Girdling the vegetable garden

I could hear the plants quivering at my approach. ‘Here she comes. And she has the twine.’

Girdling season. The moment when you realise your plants are more trip hazard than delight. The moment when you realise you can’t see the paths for the vegetation.

The moment when you sit on the ground, grab a long piece of soft twine an hug your enormous achillea Gold Plate patch and hope the caterpillars don’t land on your head.

It has happened before now. And actually I’m always on the lookout as the cabbage moth caterpillars love to hide in this dense thicket of delight. I ought to do something about the increasing crop of bright yellow flowers. But somehow I always forget at the end of the season to attack with a sturdy fork and remove half the clump. Someone please remind me. It is taking up way too much room.

And it was only when I had girdled the whole crop that I found a poor courgette plant struggling for light underneath.

And this sorry state of crowding repeats itself all over the vegetable garden. Nowhere more so than in the raspberry jungle.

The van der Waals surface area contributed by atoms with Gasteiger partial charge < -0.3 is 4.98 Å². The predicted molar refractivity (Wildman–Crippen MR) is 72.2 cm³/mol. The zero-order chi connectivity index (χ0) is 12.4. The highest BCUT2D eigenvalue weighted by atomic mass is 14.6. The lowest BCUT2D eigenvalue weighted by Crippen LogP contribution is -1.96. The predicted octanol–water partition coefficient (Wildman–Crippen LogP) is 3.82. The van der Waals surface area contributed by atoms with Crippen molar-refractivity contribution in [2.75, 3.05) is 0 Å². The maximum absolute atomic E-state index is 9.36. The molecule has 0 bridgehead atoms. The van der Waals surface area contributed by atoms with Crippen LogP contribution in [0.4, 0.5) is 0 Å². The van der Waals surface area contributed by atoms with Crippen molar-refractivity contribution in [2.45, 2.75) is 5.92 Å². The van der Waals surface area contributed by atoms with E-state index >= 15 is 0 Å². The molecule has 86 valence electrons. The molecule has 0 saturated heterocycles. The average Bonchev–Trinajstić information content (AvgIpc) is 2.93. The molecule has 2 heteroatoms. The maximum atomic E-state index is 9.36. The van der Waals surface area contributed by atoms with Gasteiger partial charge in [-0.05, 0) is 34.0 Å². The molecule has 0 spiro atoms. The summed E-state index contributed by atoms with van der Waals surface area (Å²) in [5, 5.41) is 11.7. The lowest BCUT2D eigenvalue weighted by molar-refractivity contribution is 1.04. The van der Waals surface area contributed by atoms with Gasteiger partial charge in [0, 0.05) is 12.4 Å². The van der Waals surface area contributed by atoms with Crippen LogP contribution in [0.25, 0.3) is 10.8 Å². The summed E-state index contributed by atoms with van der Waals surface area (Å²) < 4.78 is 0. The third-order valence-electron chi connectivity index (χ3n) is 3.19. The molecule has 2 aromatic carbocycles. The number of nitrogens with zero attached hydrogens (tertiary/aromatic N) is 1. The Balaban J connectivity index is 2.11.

I started out with two beds of raspberries. I now have found. And I won’t be surprised one day to wake up in my bed and find a raspberry runner pushing up through the mattress.

Pushy little blighters. You have to be fierce. The problem is the fruit are so utterly delicious. But I am stopping at four beds. And ruthlessly rogue out any that are making a break for the other beds, the paths, the grass, the walls.

Tying them into the supports corrals them somewhat. And gives me the mad illusion I am on control.


All you need to do is take one look at the bed that was supposed to contain a few discrete sweet peas to realise that this human has lost the battle and can do nothing but wade through the perfume on the way to the gate.

My fey attempts at girdling this particular bed are ludicrous.

And inadequate. That path belongs to the sweet peas and I can hear the plants all tittering with delight when they see I have to go the long way round to get in with the secateurs.

Oh, and the caterpillars? I found them lurking in the fennel. A merry moment of ‘dealing with them’ (thank goodness I was wearing gloves) and that whole thing was tied up in no time. I have cucumbers struggling for the light near this one monster self-seeded beauty. Not to mention dwarf French beans and dill.

Now excuse me while I set to editing the pictures. They all get insterted into the draft of this blog the wrong way round. And I spend a teeth grinding waste of time putting them the right way up. Time I could be spending attacking the grab grass / cleavers on the orchard bank.